By virtue of their marker coverage, density and consistency, the maps presented herein are suggested as reference maps for C. pepo. We have used mainly RAPD and AFLP markers as they are universal in their application and require no sequence information for their development. The combination of these markers allowed the construction of moderately saturated maps in both populations. Although they are, in general, dominant markers which limits their use in comparative mapping, they were successfully used here and in other studies for comparison of linkage groups and to align genetic maps (Plomion et al. 1995; Krutovskii et al. 1998; Laucou et al. 1998; Costa et al. 2000). Map alignment and map merging have generally been done on different populations, derived from the same two parental genotypes, or on two populations having one parental genotype in common. In our case, we used four different parental genotypes to create the two mapping populations, but two of the four parents are closely related, both being oil pumpkins. The number of common markers (92 in total, i.e., almost 30%) was relatively high. They allowed the establishment of a skeletal map for C.pepo, in which 62 mapped common loci were used to align 15 linkage groups. We consider these 15 linkage groups to represent different chromosomes, that is three quarters of the haploid number of chromosomes of C. pepo. The 62 common loci, represented by fragments of identical size in the two populations and therefore considered to be orthologous, were contributed in almost equal numbers by the four parents. This suggests an even distribution of alleles in the four parents. The order of these markers was conserved in most cases. Only in two cases rearrangements were observed, which could be due to the size of the mapping population, and/or to the algorithm used for arranging the markers (Périn et al. 2000). Other reasons could be genotyping errors, missing values and mapping distorted markers (Hackett and Broadfoot 2003).


The significantly higher level of polymorphism, as revealed by both RAPD and AFLP markers, between the parents of the pumpkin/crookneck population than between the parents of the pumpkin/zucchini population clearly reflects the taxonomical position of the three cultivar-groups within the species. Pumpkin and zucchini belong to the same subspecies, C. pepo subsp. pepo. They were most probably domesticated in Mexico. The crookneck variety, on the other hand, belongs to C. pepo subsp. ovifera and was domesticated most likely in eastern US. The genetic relationship among these cultivar groups is solidly established by isozyme and DNA-markers (Decker 1988, Sanjur et al. 2002, Paris et al. 2003).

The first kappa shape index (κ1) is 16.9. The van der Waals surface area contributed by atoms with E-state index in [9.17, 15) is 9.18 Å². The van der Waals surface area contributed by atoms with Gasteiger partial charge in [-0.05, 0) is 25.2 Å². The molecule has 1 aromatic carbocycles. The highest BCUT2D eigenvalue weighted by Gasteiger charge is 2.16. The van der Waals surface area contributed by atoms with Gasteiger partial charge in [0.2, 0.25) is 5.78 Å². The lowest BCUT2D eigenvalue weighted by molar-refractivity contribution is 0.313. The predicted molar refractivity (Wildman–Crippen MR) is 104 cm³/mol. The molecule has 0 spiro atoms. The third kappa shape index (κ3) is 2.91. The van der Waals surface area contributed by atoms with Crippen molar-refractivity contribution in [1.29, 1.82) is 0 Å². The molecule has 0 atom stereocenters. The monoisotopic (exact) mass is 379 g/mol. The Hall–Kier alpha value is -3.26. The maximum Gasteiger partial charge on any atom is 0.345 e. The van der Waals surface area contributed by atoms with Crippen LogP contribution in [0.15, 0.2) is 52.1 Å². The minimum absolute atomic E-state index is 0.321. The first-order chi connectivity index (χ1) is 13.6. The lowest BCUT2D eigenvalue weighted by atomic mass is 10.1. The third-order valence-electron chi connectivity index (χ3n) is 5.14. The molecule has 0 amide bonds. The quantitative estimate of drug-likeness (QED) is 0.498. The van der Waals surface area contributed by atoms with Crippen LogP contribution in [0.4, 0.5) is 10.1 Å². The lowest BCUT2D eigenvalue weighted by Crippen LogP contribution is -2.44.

The level of polymorphism of RAPD in our mapping populations was higher than that found by Brown and Myers (2002), even though they used an inter-specific (C. pepo × C. moschata) mapping population. The greater amount of polymorphism detected in our populations may partly be due to the use of polyacrylamide instead of agarose for fragment separation (Stift et al. 2003).

Results of mapping using AFLP markers have not been previously published for Cucurbita and therefore comparison of the polymorphism level is not possible. Nevertheless, this polymorphism level in our study was similar to that found in C. melo (Wang et al. 1997), which is probably in part due to the similar genome size of the two species (Bennett and Leitch 2004). The AFLP technique produced twice as many polymorphic bands as the RAPD marker system (average polymorphism of the two populations: 5.4 vs. 2.7). Similar results have been reported in other species (Powell et al. 1996; Milbourne et al. 1997; Costa et al. 2000; Haussmann et al. 2002; Zhong et al. 2004).